Deducing correct answers from multiple choice exams

I am looking for an algorithmic way to solve the following problem.


Say we are given a multiple choice test with 100 questions, 4 answers per question (exactly one of those four being correct), each correctly given answer is worth one point, wrong answers are worth zero points.
If now we got a database D of lots of answer sheets and their corresponding points, e.g.

D:= { (‘ABAA…’, 80),
(‘ABAB…’, 80),
(‘ABAC…’, 80),
(‘ABAD…’, 81), … }

How can we find out which answers are correct?
I am not looking for something probabilistic, but for answers which are definitely correct.

Some ideas

There are some obvious strategies like:

  • look for someone who reached 100 points; you got all your answers
  • look for tests, whose answers differ only by one (in the example database given, we can deduce the answer to question 4 is “D”)
  • look for someone who answered everything wrong, you can rule out those answers

But what information can we get from other combinations of answers?

Viewing the answer sheets as a metric space we get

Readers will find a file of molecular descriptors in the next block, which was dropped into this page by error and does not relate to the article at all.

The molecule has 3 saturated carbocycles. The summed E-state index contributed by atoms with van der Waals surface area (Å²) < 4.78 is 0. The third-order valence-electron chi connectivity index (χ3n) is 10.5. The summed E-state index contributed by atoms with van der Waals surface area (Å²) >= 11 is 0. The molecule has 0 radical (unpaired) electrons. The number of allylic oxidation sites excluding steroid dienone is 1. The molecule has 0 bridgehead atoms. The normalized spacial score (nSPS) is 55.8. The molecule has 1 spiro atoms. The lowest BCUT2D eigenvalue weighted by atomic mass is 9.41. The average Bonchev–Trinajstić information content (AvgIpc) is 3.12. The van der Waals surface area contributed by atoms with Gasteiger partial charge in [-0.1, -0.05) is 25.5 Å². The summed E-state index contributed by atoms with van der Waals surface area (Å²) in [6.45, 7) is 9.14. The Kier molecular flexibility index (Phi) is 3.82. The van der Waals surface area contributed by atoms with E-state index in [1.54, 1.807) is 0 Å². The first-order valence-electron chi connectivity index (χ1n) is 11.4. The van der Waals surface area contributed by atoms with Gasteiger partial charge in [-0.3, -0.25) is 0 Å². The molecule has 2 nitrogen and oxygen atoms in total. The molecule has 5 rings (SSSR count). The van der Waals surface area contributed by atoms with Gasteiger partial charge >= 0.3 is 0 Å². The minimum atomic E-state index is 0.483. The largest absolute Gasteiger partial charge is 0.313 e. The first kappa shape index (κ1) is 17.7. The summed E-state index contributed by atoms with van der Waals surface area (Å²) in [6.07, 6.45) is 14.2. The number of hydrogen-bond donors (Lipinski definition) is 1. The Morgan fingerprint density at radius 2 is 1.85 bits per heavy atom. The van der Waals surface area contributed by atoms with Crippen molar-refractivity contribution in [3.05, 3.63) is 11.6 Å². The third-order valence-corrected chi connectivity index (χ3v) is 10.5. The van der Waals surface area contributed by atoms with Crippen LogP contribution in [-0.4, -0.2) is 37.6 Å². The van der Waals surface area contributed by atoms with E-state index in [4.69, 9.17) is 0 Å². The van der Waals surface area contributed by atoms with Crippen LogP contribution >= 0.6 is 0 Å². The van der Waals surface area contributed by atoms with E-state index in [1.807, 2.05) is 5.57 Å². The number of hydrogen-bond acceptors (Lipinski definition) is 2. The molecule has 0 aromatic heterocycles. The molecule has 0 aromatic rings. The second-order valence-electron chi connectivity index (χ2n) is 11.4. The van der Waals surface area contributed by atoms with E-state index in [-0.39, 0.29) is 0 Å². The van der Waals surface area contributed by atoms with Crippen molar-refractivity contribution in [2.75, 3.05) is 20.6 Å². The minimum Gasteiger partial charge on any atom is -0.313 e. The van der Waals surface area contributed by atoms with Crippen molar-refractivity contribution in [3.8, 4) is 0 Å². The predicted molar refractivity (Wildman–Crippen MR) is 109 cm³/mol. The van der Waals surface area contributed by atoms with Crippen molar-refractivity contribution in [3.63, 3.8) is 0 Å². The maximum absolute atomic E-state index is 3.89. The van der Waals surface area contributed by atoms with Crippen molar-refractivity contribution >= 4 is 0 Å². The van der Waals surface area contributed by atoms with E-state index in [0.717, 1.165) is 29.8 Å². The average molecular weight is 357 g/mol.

100 – S(test) = d(test, correct)

for the hamming distance d(.,.), the score S(.) and the correct sheet correct.

Maybe someone could give me a reformulation of the problem, which yields a more obvious implementation. Any contribution is appreciated.


Not considering computational complexity, couldn’t I achieve something by intersecting the balls
\bigcap_i B_{d(t_i,\textrm{correct})}(t_i),
with tests $t_i$ and balls $B_d(x) := \{y: d(x,y)\leq d\}$?

Solutions Collecting From Web of "Deducing correct answers from multiple choice exams"


Today, as I was looking through some interesting math/programming problems on projecteuler, I noticed Number Mind (problem number 185), and it immediately reminded me of this math.SE question; they are practically equivalent. Searching for a solution to the projectuler problem, I found a solution (written in python) from a sister site: codereview.SE. (I haven’t actually read it though.)

What follows is what I originally posted.

Some Observations:

  1. Depending on the database D, we may not be able to determine the correct answers. For example, if question number 100 is very tricky and as a result everyone chooses C or D, even though the correct answer is A, then we cannot determine the correct answer.